`Trees are wildlife just as deer or primroses are wildlife. Each species has its own agenda and its own interactions with human activities ...'
Written by one of Britain's best-known naturalists, Woodlands offers a fascinating new insight into the trees of the British landscape that have filled us with awe and inspiration throughout the centuries.
Looking at such diverse evidence as the woods used in buildings and ships, and how woodland has been portrayed in pictures and photographs, Rackham traces British woodland through the ages, from the evolution of wildwood, through man's effect on the landscape, modern forestry and its legacy, and recent conservation efforts and their effects.
In his lively and thoroughly engaging style, Rackham explores woodlands and their history, through names, surveys, mapping and legal documents, archaeology, photographs and works of art, thus offering an utterly compelling insight into British woodlands and how they have come to shape a national obsession.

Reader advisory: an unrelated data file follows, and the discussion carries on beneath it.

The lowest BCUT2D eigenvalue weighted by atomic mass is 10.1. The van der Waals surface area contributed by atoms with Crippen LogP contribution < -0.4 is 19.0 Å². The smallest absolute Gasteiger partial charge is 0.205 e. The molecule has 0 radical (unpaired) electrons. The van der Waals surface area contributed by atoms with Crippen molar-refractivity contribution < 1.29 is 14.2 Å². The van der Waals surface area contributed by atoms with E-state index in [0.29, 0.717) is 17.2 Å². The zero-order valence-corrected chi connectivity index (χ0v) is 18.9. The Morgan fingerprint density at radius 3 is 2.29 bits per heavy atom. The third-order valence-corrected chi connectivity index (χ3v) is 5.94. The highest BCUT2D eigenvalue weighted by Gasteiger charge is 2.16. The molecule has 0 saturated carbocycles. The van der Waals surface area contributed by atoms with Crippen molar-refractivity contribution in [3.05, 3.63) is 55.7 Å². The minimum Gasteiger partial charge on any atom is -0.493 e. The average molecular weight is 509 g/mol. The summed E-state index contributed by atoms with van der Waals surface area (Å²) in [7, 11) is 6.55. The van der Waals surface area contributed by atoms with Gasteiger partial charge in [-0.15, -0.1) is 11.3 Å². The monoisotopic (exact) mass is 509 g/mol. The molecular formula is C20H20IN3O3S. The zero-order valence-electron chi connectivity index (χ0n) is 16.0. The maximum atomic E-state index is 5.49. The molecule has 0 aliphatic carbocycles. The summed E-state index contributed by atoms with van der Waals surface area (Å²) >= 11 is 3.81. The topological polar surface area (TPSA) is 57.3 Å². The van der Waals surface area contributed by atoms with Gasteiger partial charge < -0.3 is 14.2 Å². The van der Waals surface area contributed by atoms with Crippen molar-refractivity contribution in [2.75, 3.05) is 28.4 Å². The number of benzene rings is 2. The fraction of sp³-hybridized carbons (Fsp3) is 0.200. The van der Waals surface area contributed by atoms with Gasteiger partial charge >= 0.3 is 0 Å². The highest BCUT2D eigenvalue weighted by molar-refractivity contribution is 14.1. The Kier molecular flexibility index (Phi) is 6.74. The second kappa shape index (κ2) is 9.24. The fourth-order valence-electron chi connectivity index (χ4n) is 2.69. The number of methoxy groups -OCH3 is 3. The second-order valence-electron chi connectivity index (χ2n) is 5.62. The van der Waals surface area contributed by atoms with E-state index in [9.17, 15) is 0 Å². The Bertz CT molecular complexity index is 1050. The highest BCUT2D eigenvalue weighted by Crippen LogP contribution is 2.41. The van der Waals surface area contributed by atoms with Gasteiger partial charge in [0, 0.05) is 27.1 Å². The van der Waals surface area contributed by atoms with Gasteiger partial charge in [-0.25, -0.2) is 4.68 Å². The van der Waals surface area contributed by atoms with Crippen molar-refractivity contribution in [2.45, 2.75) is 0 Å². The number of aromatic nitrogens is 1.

Oliver Rackham, OBE (1939-2015) was a leading historian and ecologist of British woodlands and the landscape. He wrote various books on trees and woodland, including the bestselling The History of the Countryside (1986) and The Ash Tree (2014). Oliver's discoveries about past practices informed present-day woodland management, and he was heavily involved in conservation efforts. In 1964, he was elected a fellow of Corpus Christi College, Cambridge and appointed a University Demonstrator in the Department of Botany. He remained a fellow of Corpus for the rest of his life, and in 2006 became an honorary professor. He is considered to have been the first scholar to explore woods from a variety of different perspectives - ecology, archaeology, timbers, place names, manuscript records - in order to recreate a wood's history, and was widely admired for his unique and accessible writing style, all of which has been beautifully captured in his last great work, Woodlands, first published in 2006.